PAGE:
Live Review: Red Deer Festival

the preatures

Red Deer festival
14 October 2017

Rainy festivals are always polarizing – either a mood enhancer of a mood buster. Fortunately this years’ Red Deer festival was more former than latter- with the ever-present threat of rain it was marvelous! Nestled among dairy hills on private property in Mt Samson just 25 kilometers out of Brisbane, Red Deer has been running for about 8 years now.

Started by a group of friends who just wanted to have a night of great music it has grown to, well, a larger version of friends enjoying music in a party atmosphere. One wonders what you have to do to be titled a festival because Red Deer has always been more of a private party for strangers. The festival has its own time-honored rituals and everyone seems to know what to do.

There were dress up themes, art installations, fashions on the field, and even a sack race (I thought when I saw sack race on the bill that it was a band but it was actually a sack race!!…Oops) Of note was the “un-festival like” absence of armies of security and hoards of cops. There were a few, but not many – a couple in fact. This all laid proof to the fact that anarchy has a “water in the you tube effect” because everyone was self governing, self drinking, self public smoking, self place your couch and esky wherever you want and no one will die…. in fact all look like they had fun and we didn’t have to hold a WHS assessment to do it…. and yes no one died, It’s what used to happen at festivals so ask your grandparents about it someday.

Some early acts didn’t get to start due to the rain and a few safety aspects (we are in QLD after all) but the re-start came with Mayhem for Mary. Even though the fog still covered the mountains Mayhem for Mary gave it their all to get people in the groove quickly, The Irish trio of bass drums and vocals had a dancer that made the set seem like a Hawkwind set but she kept her clothes on. They punched out their hard funk tunes while flaunting flamboyant space travel costumes (which appears to be the dress up theme of the event).

From here on in the talent lineup got back on schedule. The variety of talent on offer was huge. The diminutive Leanne Tennant wooed the crowd with her sexy Patsy Klein set and Alex and Bec Crooke were quite the surprise- this country duo displayed a fantastic set of great modern original country music. The crowd really enjoyed it.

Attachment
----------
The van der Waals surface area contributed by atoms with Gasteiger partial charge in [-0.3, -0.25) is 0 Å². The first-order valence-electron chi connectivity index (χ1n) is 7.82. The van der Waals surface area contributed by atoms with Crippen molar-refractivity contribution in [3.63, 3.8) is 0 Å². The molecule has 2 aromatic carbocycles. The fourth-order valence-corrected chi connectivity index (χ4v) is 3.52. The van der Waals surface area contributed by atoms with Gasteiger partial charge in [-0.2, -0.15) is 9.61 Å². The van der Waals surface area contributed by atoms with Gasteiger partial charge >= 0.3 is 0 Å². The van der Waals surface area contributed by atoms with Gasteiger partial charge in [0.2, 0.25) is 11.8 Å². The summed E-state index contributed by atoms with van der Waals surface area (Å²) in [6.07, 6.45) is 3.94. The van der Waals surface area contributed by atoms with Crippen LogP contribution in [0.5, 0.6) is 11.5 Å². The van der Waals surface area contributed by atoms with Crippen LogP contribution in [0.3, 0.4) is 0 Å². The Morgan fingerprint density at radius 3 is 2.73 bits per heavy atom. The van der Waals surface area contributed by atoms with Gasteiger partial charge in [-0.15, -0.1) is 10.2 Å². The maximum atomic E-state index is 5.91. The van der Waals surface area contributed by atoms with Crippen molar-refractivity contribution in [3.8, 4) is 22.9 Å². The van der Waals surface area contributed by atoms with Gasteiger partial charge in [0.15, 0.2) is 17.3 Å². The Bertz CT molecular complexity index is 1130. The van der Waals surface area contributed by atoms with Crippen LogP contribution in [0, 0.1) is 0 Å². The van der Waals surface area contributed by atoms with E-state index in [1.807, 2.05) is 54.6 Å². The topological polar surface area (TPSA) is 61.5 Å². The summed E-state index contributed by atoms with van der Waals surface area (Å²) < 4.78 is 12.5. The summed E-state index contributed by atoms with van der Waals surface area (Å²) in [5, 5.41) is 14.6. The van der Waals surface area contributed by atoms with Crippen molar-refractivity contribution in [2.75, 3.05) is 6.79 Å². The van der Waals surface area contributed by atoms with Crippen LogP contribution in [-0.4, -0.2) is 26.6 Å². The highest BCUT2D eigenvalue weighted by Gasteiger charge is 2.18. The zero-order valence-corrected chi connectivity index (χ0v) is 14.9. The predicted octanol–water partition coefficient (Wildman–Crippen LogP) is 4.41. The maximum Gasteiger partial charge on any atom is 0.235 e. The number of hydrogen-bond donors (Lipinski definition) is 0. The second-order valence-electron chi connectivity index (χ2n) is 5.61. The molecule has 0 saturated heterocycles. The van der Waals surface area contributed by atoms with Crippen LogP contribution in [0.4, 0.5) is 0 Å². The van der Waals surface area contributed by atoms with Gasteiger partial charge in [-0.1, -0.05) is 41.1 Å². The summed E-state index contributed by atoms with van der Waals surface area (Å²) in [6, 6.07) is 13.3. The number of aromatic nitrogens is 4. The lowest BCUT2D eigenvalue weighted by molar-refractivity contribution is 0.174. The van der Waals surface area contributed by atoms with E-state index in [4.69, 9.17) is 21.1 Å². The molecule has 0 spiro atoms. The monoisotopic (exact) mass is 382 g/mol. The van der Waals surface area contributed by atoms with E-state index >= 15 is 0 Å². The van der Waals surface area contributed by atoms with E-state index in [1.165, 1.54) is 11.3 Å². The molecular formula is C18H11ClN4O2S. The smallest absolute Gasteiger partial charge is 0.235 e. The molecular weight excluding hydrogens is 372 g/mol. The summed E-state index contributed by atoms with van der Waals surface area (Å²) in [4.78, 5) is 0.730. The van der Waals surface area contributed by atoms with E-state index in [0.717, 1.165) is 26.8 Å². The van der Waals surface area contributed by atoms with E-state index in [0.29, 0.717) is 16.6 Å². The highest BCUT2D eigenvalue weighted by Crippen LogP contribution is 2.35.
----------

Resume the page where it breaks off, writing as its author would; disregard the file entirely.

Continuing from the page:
Somewhere in the middle of all this, hula-hoops were distributed to all who wanted them and the front of stage became a giant circus ground for the next 20 minutes. Lamalo hit the boards next, they the grooves, but seemed to lose the crowd attention, that’s what you get when you don’t have a singer and you’re just pressing “play” on hip hop samples. If it weren’t for the hula-hoop dancers in the crowd they would have been about as interesting as watching a bloke operate a bobcat.

Thank Christ MC Wheels was up next, he got the crowd back on track with the controls firmly set toward Planet Party. It says a lot when people who aren’t into rap get into it. Great little set, good entertainers and skilled Aussie Style rappers. Band of Frequencies then punched out the guitar style funk like they were in a porn marathon and so did The Cool Calm, but although on paper both bands were guitar oriented funk The Cool Calm had more of a Pink Floyd/Ska thing going on with their tempos. Great band, really different in a chillaxing way.
Sack Race was up next…I didn’t win

From here on in the talent lineup kept rolling along and building – the rain came down occasionally, but there was no threat that we wouldn’t get to the end of the event. Along the way to Kite String Tangle, Transvaal Diamond Syndicate all the way up to the top of the totem pole at The Preatures no one disappointed. Every act saw this festival as something special and delivered a bespoke set to the crowd, but the cap on the festival is that its boutique and unlike any other, word is that it may not continue but I hope it does. If it looks like rain just go anyway, you’ll have a ball.

Words by John A
Behind the Lens Jordan Aarts

 

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